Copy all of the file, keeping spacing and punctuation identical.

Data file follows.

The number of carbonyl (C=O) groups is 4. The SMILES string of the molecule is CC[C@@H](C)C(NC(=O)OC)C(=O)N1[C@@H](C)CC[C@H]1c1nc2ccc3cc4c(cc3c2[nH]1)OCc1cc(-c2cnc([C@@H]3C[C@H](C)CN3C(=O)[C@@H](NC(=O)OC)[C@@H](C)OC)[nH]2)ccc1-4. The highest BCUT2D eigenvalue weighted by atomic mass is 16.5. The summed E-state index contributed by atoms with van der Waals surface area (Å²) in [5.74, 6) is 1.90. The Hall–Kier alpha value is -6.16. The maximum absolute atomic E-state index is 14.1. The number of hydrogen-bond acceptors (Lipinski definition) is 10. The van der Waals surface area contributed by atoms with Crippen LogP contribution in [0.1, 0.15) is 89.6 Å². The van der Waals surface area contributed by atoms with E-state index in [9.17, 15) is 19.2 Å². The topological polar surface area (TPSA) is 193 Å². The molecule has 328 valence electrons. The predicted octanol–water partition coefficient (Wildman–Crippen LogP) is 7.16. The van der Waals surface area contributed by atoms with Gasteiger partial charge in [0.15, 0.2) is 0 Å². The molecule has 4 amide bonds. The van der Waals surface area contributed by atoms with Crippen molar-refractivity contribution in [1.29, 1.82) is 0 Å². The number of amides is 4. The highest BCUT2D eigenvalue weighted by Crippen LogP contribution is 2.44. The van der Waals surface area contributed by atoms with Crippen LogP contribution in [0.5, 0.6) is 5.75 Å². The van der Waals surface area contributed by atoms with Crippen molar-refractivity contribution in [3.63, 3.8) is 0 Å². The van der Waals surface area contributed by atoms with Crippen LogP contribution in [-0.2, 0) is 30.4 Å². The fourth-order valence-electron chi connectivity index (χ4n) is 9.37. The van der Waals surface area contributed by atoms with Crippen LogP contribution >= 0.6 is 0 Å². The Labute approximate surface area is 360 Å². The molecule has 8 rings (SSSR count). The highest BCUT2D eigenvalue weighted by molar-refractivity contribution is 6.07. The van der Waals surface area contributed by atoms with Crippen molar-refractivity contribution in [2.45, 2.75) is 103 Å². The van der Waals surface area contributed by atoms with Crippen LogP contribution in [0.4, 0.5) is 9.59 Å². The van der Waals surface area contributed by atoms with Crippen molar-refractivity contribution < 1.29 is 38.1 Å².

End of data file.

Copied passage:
The number of carbonyl (C=O) groups is 4. The SMILES string of the molecule is CC[C@@H](C)C(NC(=O)OC)C(=O)N1[C@@H](C)CC[C@H]1c1nc2ccc3cc4c(cc3c2[nH]1)OCc1cc(-c2cnc([C@@H]3C[C@H](C)CN3C(=O)[C@@H](NC(=O)OC)[C@@H](C)OC)[nH]2)ccc1-4. The highest BCUT2D eigenvalue weighted by atomic mass is 16.5. The summed E-state index contributed by atoms with van der Waals surface area (Å²) in [5.74, 6) is 1.90. The Hall–Kier alpha value is -6.16. The maximum absolute atomic E-state index is 14.1. The number of hydrogen-bond acceptors (Lipinski definition) is 10. The van der Waals surface area contributed by atoms with Crippen LogP contribution in [0.1, 0.15) is 89.6 Å². The van der Waals surface area contributed by atoms with E-state index in [9.17, 15) is 19.2 Å². The topological polar surface area (TPSA) is 193 Å². The molecule has 328 valence electrons. The predicted octanol–water partition coefficient (Wildman–Crippen LogP) is 7.16. The van der Waals surface area contributed by atoms with Gasteiger partial charge in [0.15, 0.2) is 0 Å². The molecule has 4 amide bonds. The van der Waals surface area contributed by atoms with Crippen molar-refractivity contribution in [1.29, 1.82) is 0 Å². The number of amides is 4. The highest BCUT2D eigenvalue weighted by Crippen LogP contribution is 2.44. The van der Waals surface area contributed by atoms with Crippen LogP contribution in [0.5, 0.6) is 5.75 Å². The van der Waals surface area contributed by atoms with Crippen molar-refractivity contribution in [3.63, 3.8) is 0 Å². The van der Waals surface area contributed by atoms with Crippen LogP contribution in [-0.2, 0) is 30.4 Å². The fourth-order valence-electron chi connectivity index (χ4n) is 9.37. The van der Waals surface area contributed by atoms with Crippen LogP contribution >= 0.6 is 0 Å². The Labute approximate surface area is 360 Å². The molecule has 8 rings (SSSR count). The highest BCUT2D eigenvalue weighted by molar-refractivity contribution is 6.07. The van der Waals surface area contributed by atoms with Crippen molar-refractivity contribution in [2.45, 2.75) is 103 Å². The van der Waals surface area contributed by atoms with Crippen LogP contribution in [0.4, 0.5) is 9.59 Å². The van der Waals surface area contributed by atoms with Crippen molar-refractivity contribution < 1.29 is 38.1 Å².